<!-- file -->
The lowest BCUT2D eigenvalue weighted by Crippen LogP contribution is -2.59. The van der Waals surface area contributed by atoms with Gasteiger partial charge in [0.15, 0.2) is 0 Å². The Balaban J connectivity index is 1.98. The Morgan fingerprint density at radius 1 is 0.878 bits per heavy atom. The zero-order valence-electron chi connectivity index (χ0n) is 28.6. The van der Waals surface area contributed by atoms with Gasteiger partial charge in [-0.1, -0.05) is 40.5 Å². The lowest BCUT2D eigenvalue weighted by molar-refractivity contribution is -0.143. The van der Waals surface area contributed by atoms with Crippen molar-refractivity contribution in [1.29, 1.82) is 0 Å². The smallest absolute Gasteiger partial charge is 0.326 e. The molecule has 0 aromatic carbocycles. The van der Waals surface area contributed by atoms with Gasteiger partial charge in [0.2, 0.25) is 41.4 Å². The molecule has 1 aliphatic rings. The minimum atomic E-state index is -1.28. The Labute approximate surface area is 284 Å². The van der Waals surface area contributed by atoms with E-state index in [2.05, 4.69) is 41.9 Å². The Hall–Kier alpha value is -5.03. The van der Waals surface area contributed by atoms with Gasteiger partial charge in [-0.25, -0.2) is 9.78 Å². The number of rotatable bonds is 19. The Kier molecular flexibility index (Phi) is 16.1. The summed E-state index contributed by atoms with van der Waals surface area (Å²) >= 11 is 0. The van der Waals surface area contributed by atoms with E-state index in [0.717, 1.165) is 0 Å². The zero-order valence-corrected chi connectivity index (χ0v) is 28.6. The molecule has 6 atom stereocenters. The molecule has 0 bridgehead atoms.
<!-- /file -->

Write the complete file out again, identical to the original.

The lowest BCUT2D eigenvalue weighted by Crippen LogP contribution is -2.59. The van der Waals surface area contributed by atoms with Gasteiger partial charge in [0.15, 0.2) is 0 Å². The Balaban J connectivity index is 1.98. The Morgan fingerprint density at radius 1 is 0.878 bits per heavy atom. The zero-order valence-electron chi connectivity index (χ0n) is 28.6. The van der Waals surface area contributed by atoms with Gasteiger partial charge in [-0.1, -0.05) is 40.5 Å². The lowest BCUT2D eigenvalue weighted by molar-refractivity contribution is -0.143. The van der Waals surface area contributed by atoms with Crippen molar-refractivity contribution in [1.29, 1.82) is 0 Å². The smallest absolute Gasteiger partial charge is 0.326 e. The molecule has 0 aromatic carbocycles. The van der Waals surface area contributed by atoms with Gasteiger partial charge in [0.2, 0.25) is 41.4 Å². The molecule has 1 aliphatic rings. The minimum atomic E-state index is -1.28. The Labute approximate surface area is 284 Å². The van der Waals surface area contributed by atoms with E-state index in [2.05, 4.69) is 41.9 Å². The Hall–Kier alpha value is -5.03. The van der Waals surface area contributed by atoms with Gasteiger partial charge in [-0.25, -0.2) is 9.78 Å². The number of rotatable bonds is 19. The Kier molecular flexibility index (Phi) is 16.1. The summed E-state index contributed by atoms with van der Waals surface area (Å²) >= 11 is 0. The van der Waals surface area contributed by atoms with E-state index in [0.717, 1.165) is 0 Å². The zero-order valence-corrected chi connectivity index (χ0v) is 28.6. The molecule has 6 atom stereocenters. The molecule has 0 bridgehead atoms.